How ETFs could boost your ISA
Combining the benefits of collective investments with the simplicity of shares, exchange traded funds (ETFs) offer an interesting investment option when it comes to your ISA allowance.
While the name makes them sound like a complicated financial instrument used by a day trader, ETFs are very straightforward.
"An ETF is a collective investment scheme, exactly like a unit trust or other fund, that tracks a stated index or asset class. But unlike a fund, it is traded on an exchange like a share," explains Julian Hince, director of ETF issuer iShares.
Because they're a share, just about every ETF is eligible for an ISA. There are exceptions though.
Danny Cox, head of advice at Hargreaves Lansdown, says: "Where they're listed can affect eligibility but so can what it holds, with some of the more complex ETFs not permitted in an ISA.
"Eligibility is determined by the ETF issuer and the ISA provider so, in practice, you shouldn't be able to invest your ISA allowance in one that isn't eligible."
Their simplicity has made them very popular, especially in the US. The bulk of assets under management in ETFs - $700 billion - is in the US, with more than $200 billion in Europe and the remainder in Asia and Latin America.
"ETFs have grown in popularity among UK investors in the last few years and new ones are launching on an almost weekly basis," says Graham Spooner, investment adviser at The Share Centre.
There's plenty of variety in terms of the markets you can access through an ETF. As well as markets such as the FTSE 100, the Cac 40 and the Dow Jones, you can access markets such as Turkey, Korea and Kuwait.
On top of the geographical indices they can track the fortunes of areas such as clean energy or water companies.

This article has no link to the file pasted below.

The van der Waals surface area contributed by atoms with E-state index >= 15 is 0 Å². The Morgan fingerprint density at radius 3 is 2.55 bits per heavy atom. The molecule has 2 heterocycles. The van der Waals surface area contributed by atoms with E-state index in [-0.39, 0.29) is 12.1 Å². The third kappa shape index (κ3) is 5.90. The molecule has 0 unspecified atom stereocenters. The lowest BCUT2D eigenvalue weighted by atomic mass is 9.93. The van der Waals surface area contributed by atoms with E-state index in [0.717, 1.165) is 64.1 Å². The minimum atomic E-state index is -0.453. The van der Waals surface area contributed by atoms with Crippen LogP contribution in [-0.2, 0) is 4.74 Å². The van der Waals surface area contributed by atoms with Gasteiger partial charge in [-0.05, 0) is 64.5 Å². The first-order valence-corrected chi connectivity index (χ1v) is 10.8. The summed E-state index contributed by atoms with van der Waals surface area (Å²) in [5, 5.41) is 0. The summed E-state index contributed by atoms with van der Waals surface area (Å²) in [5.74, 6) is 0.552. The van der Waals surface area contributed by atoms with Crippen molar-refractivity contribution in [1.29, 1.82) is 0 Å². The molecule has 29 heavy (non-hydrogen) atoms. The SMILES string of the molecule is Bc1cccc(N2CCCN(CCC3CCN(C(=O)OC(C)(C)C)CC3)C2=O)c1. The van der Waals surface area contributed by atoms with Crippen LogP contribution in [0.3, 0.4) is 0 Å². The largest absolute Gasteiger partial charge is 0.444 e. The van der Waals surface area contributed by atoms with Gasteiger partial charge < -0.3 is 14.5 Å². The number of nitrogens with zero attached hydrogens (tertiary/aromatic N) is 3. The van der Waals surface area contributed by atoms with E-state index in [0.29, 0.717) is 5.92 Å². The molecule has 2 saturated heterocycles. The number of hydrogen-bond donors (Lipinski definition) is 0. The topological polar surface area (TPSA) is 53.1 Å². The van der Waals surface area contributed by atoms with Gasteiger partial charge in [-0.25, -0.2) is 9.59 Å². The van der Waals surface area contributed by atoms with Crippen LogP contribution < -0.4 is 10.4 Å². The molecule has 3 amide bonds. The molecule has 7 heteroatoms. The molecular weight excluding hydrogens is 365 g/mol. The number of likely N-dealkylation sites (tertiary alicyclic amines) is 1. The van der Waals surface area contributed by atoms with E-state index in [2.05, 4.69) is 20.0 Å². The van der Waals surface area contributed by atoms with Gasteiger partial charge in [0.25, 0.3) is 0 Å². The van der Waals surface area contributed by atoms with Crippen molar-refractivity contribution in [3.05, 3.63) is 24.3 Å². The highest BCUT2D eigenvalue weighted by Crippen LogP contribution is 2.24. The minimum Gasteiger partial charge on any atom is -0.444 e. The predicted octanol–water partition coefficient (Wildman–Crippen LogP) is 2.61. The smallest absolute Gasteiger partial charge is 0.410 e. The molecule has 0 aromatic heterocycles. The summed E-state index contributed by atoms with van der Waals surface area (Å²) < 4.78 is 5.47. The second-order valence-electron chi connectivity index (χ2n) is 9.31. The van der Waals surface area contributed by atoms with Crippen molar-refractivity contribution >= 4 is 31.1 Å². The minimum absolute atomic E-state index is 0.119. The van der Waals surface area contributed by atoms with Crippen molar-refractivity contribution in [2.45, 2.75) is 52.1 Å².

Fixed interest and currency ETFs are also available and, with many markets, you also get the option to go short if you think values are going to fall.
As well as ETFs, the exchange traded commodity (ETC), a close relative, gives access to commodities. These can vary in exoticism from oil and gold through to cocoa, soy beans and even lean hogs.
How do they work?
An ETF tracks in one of two ways. Some are cash-based so they track the index by buying all of the constituents of the underlying index and adjusting their weighting in line with the index. Both iShares and HSBC use the cash-based method for their ETFs.
David Chellew, head of market positioning at HSBC Global Asset Management, says this can result in a very low tracking error. He explains: "If someone buys an ETF tracking the FTSE 100, their investment will be used to buy the underlying assets immediately.
"This is much faster than an index-tracking unit trust, as there"s no need to wait for the next pricing point to calculate cash flow and allocate investments."
The other way an ETF tracks is by replicating the performance of an index through a form of derivative called a swap. These are commonly used when gaining exposure to a market is difficult or expensive.
Concerns have been raised about this approach as, unlike the cash-based method where the ETF physically owns the assets and they're ring-fenced for the investors, there is potential risk if the swap issuer, the counterparty, goes bust.
In practice, this isn't possible as the swap issuer provides a basket of securities to provide protection if they fail. "Your investment is protected, but the question is really about transparency. What's in the basket?" says Hince.
"This could affect how quickly you get your money back if something does go wrong."
Why invest in an ETF?
"An ETF gives you access to any market quickly and cheaply," says Spooner. "They also give you fantastic diversification, as you"re potentially buying hundreds of shares through a single transaction."